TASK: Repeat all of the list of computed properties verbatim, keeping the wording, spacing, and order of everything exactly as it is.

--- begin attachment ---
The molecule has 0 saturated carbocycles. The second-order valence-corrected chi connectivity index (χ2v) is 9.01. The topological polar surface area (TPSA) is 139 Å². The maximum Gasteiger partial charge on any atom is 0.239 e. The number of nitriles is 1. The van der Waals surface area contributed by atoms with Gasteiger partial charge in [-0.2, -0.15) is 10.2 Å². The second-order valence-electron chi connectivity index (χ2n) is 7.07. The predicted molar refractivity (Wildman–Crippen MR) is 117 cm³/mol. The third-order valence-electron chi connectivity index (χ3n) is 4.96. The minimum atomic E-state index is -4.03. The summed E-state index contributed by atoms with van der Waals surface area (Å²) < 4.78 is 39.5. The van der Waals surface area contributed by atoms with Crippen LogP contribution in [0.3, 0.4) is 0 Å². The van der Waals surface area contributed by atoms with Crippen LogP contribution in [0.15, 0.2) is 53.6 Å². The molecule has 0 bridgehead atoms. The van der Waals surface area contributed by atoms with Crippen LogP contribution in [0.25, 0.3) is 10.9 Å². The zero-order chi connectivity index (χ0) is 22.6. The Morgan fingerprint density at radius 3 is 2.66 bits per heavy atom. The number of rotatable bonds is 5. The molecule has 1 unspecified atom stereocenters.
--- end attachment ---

The molecule has 0 saturated carbocycles. The second-order valence-corrected chi connectivity index (χ2v) is 9.01. The topological polar surface area (TPSA) is 139 Å². The maximum Gasteiger partial charge on any atom is 0.239 e. The number of nitriles is 1. The van der Waals surface area contributed by atoms with Gasteiger partial charge in [-0.2, -0.15) is 10.2 Å². The second-order valence-electron chi connectivity index (χ2n) is 7.07. The predicted molar refractivity (Wildman–Crippen MR) is 117 cm³/mol. The third-order valence-electron chi connectivity index (χ3n) is 4.96. The minimum atomic E-state index is -4.03. The summed E-state index contributed by atoms with van der Waals surface area (Å²) < 4.78 is 39.5. The van der Waals surface area contributed by atoms with Crippen LogP contribution in [0.3, 0.4) is 0 Å². The van der Waals surface area contributed by atoms with Crippen LogP contribution in [0.15, 0.2) is 53.6 Å². The molecule has 0 bridgehead atoms. The van der Waals surface area contributed by atoms with Crippen LogP contribution in [0.25, 0.3) is 10.9 Å². The zero-order chi connectivity index (χ0) is 22.6. The Morgan fingerprint density at radius 3 is 2.66 bits per heavy atom. The number of rotatable bonds is 5. The molecule has 1 unspecified atom stereocenters.